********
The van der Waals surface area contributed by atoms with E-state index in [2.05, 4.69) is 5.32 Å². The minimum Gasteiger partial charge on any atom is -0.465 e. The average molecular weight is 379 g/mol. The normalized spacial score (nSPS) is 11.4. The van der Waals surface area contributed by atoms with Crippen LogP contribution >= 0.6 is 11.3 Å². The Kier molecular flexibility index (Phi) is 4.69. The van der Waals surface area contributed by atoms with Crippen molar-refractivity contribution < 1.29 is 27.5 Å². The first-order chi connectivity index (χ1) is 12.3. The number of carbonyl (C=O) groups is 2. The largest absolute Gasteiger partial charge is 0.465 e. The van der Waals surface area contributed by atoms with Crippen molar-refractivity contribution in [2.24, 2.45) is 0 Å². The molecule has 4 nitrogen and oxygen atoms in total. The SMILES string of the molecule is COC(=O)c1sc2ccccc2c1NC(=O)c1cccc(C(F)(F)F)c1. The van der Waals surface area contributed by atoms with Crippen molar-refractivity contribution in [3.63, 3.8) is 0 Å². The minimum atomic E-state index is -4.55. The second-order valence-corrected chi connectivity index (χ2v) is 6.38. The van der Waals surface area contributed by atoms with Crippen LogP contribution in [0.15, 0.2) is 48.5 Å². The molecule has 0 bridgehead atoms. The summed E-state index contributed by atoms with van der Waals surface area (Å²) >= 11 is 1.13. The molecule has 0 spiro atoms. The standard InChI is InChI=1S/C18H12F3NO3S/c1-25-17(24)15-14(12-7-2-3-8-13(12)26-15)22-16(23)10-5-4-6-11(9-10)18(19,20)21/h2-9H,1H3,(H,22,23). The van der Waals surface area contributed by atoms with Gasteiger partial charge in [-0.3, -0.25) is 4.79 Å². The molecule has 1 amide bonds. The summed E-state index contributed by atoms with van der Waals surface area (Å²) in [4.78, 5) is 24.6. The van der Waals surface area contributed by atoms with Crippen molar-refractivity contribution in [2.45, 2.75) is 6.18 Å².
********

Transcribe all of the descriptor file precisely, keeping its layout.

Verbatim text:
The van der Waals surface area contributed by atoms with E-state index in [2.05, 4.69) is 5.32 Å². The minimum Gasteiger partial charge on any atom is -0.465 e. The average molecular weight is 379 g/mol. The normalized spacial score (nSPS) is 11.4. The van der Waals surface area contributed by atoms with Crippen LogP contribution >= 0.6 is 11.3 Å². The Kier molecular flexibility index (Phi) is 4.69. The van der Waals surface area contributed by atoms with Crippen molar-refractivity contribution < 1.29 is 27.5 Å². The first-order chi connectivity index (χ1) is 12.3. The number of carbonyl (C=O) groups is 2. The largest absolute Gasteiger partial charge is 0.465 e. The van der Waals surface area contributed by atoms with Crippen molar-refractivity contribution in [2.24, 2.45) is 0 Å². The molecule has 4 nitrogen and oxygen atoms in total. The SMILES string of the molecule is COC(=O)c1sc2ccccc2c1NC(=O)c1cccc(C(F)(F)F)c1. The van der Waals surface area contributed by atoms with Crippen molar-refractivity contribution in [3.63, 3.8) is 0 Å². The minimum atomic E-state index is -4.55. The second-order valence-corrected chi connectivity index (χ2v) is 6.38. The van der Waals surface area contributed by atoms with Crippen LogP contribution in [0.15, 0.2) is 48.5 Å². The molecule has 0 bridgehead atoms. The summed E-state index contributed by atoms with van der Waals surface area (Å²) >= 11 is 1.13. The molecule has 0 spiro atoms. The standard InChI is InChI=1S/C18H12F3NO3S/c1-25-17(24)15-14(12-7-2-3-8-13(12)26-15)22-16(23)10-5-4-6-11(9-10)18(19,20)21/h2-9H,1H3,(H,22,23). The van der Waals surface area contributed by atoms with Gasteiger partial charge in [-0.3, -0.25) is 4.79 Å². The molecule has 1 amide bonds. The summed E-state index contributed by atoms with van der Waals surface area (Å²) in [4.78, 5) is 24.6. The van der Waals surface area contributed by atoms with Crippen molar-refractivity contribution in [2.45, 2.75) is 6.18 Å².